Beyond Discontent: 'Sublimation' from Goethe to Lacan (New Directions in German Studies)
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According to Freud's later works, we do not really feel well or free within civilization. Our discontent never disappears, and we shall never become completely reliable members of society. Alcohol already suffices, Freud tells us, to ruin the fragile architecture of sublimations. Since ‘Beyond the Pleasure Principle,' sublimation seems to be nothing more than a euphemism for suppressing the drives. We sublimate because we did not get or were not allowed to have what we ‘actually' wanted. Is sublimation a mere surrogate or perhaps even the name psychoanalysis found for ‘theoria' in the twentieth century? With Freud as its pivot, Goebel provides an intellectual history of sublimation, which also serves as an introduction to other key ideas associated with the authors discussed, such as Schopenhauer's philosophy of music, the will to power in Nietzsche, the structure of Freudian psychoanalysis, Adorno's concept of modern art, or Lacanian ethics. In examining both its prehistory and reception, Goebel argues that sublimation can be reconsidered as the road toward an individual and social life beyond discontent.
against the question of the potential referentiality of musical language and, in the second step, been confronted with the musical, expressive character of human speech. Schopenhauer remains at the threshold of reflection in his keen recognition of phenomena such as repression, rationalization, etc. Yet ultimately he cannot reconcile these insights with the demands of his system. Freud’s fragmentary theory of sublimation—and here, too, Nietzsche laid the groundwork for him with his genealogical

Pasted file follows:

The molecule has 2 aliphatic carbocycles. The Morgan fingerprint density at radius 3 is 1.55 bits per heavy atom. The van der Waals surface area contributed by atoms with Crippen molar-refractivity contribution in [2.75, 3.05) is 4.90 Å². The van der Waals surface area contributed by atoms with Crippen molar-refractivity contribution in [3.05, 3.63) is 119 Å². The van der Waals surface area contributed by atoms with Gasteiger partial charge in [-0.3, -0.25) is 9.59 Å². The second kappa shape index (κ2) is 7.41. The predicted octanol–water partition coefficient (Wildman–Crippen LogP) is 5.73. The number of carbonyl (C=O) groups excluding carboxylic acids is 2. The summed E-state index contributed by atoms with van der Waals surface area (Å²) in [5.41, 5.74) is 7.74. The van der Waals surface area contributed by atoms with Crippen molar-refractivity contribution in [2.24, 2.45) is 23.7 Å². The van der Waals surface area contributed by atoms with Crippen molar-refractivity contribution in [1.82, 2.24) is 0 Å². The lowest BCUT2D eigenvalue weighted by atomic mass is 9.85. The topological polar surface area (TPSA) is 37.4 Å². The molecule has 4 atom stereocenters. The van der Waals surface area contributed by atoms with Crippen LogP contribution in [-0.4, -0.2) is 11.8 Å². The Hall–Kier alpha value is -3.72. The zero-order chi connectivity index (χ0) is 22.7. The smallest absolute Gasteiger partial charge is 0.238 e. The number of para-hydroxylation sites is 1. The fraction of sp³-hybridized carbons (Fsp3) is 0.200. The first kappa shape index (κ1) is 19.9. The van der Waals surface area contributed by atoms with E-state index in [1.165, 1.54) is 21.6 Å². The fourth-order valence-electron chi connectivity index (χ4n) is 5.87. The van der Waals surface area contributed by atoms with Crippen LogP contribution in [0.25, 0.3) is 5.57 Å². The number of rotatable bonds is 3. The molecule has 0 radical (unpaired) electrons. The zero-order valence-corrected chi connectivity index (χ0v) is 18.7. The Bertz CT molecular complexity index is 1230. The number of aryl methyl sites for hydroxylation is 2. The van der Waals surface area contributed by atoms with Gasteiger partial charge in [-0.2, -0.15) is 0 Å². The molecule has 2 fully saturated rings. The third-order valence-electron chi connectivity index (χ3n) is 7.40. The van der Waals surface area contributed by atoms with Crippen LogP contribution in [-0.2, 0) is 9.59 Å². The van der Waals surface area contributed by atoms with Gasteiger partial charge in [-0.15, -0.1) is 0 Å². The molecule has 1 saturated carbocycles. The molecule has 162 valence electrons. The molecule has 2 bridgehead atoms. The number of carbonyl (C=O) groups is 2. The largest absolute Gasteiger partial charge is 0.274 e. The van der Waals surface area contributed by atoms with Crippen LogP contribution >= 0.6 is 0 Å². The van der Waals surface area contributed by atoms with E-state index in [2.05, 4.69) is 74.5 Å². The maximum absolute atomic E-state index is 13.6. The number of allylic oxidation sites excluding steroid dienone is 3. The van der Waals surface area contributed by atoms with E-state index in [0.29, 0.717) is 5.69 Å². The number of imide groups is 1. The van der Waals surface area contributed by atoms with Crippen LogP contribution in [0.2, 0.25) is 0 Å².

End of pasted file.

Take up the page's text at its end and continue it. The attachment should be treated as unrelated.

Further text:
one and the same object in the place of their ego ideal and have consequently identified themselves with one another in their ego.”64 In contrast to this primary group formation, Freud conceives of a culture’s great old institutions as the result not of a narcissism that has been acted out through identification and idealization, but of sublimations. This becomes particularly clear when, in the postscript to his treatise on group psychology, he distinguishes between traditional and modern forms
instinct does not originally serve the purposes of reproduction at all, but has as its aim the gaining of particular kinds of pleasure. […] During this development a part of the sexual excitation which is provided by the subject’s own body is inhibited as being unserviceable for the reproductive function and in favourable cases is brought to sublimation. The forces that can be employed for cultural activities are thus to a great extent obtained through the suppression of what are known as the
follow the lines of that body, which he saw as godlike, and bear its beauty to the realm of the intellect, as the eagle had once borne the Trojan shepherd to the ether. Never had he experienced the pleasure of the word to be sweeter, never had he known with such certitude that Eros is in the word than during those dangerously delightful hours when […] he formulated that little essay—a page and half of sublime prose […]. It is surely as well that the world knows only Walking the Dog 159 a
him, sex is of the Devil, a diabolic distraction from pure contemplation; knowledge is that denial of sex which says: ‘If thine eye offend thee, pluck it out.’ ”20 Gottfried Benn at the Academy On 29 January 1932—exactly one year before the Nazis seized power, the literature department at the Prussian Academy of Arts appointed six new members, among them the poet Gottfried Benn. The new members of the academy were assigned the task of giving a short presentation describing the character of